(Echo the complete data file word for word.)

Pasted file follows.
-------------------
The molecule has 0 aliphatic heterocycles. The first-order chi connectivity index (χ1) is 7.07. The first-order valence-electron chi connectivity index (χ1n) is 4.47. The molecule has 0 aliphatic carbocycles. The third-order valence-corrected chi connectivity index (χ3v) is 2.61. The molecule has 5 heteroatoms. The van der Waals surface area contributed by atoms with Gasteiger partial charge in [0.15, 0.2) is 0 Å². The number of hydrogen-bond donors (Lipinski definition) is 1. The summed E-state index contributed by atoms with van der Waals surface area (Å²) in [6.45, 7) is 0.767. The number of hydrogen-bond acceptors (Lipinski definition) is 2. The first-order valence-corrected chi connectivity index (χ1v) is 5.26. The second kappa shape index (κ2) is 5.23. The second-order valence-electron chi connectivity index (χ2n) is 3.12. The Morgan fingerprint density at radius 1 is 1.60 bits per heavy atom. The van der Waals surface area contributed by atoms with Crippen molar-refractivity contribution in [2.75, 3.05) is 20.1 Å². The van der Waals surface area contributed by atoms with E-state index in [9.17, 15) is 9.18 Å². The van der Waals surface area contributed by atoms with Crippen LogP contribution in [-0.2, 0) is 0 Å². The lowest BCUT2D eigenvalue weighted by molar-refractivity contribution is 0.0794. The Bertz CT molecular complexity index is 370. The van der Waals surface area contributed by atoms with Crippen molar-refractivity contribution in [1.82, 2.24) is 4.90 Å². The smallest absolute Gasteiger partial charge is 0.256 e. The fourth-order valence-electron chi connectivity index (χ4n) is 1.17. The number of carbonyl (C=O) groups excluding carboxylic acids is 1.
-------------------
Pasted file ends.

The molecule has 0 aliphatic heterocycles. The first-order chi connectivity index (χ1) is 7.07. The first-order valence-electron chi connectivity index (χ1n) is 4.47. The molecule has 0 aliphatic carbocycles. The third-order valence-corrected chi connectivity index (χ3v) is 2.61. The molecule has 5 heteroatoms. The van der Waals surface area contributed by atoms with Gasteiger partial charge in [0.15, 0.2) is 0 Å². The number of hydrogen-bond donors (Lipinski definition) is 1. The summed E-state index contributed by atoms with van der Waals surface area (Å²) in [6.45, 7) is 0.767. The number of hydrogen-bond acceptors (Lipinski definition) is 2. The first-order valence-corrected chi connectivity index (χ1v) is 5.26. The second kappa shape index (κ2) is 5.23. The second-order valence-electron chi connectivity index (χ2n) is 3.12. The Morgan fingerprint density at radius 1 is 1.60 bits per heavy atom. The van der Waals surface area contributed by atoms with Crippen molar-refractivity contribution in [2.75, 3.05) is 20.1 Å². The van der Waals surface area contributed by atoms with E-state index in [9.17, 15) is 9.18 Å². The van der Waals surface area contributed by atoms with Crippen LogP contribution in [-0.2, 0) is 0 Å². The lowest BCUT2D eigenvalue weighted by molar-refractivity contribution is 0.0794. The Bertz CT molecular complexity index is 370. The van der Waals surface area contributed by atoms with Crippen molar-refractivity contribution in [1.82, 2.24) is 4.90 Å². The smallest absolute Gasteiger partial charge is 0.256 e. The fourth-order valence-electron chi connectivity index (χ4n) is 1.17. The number of carbonyl (C=O) groups excluding carboxylic acids is 1.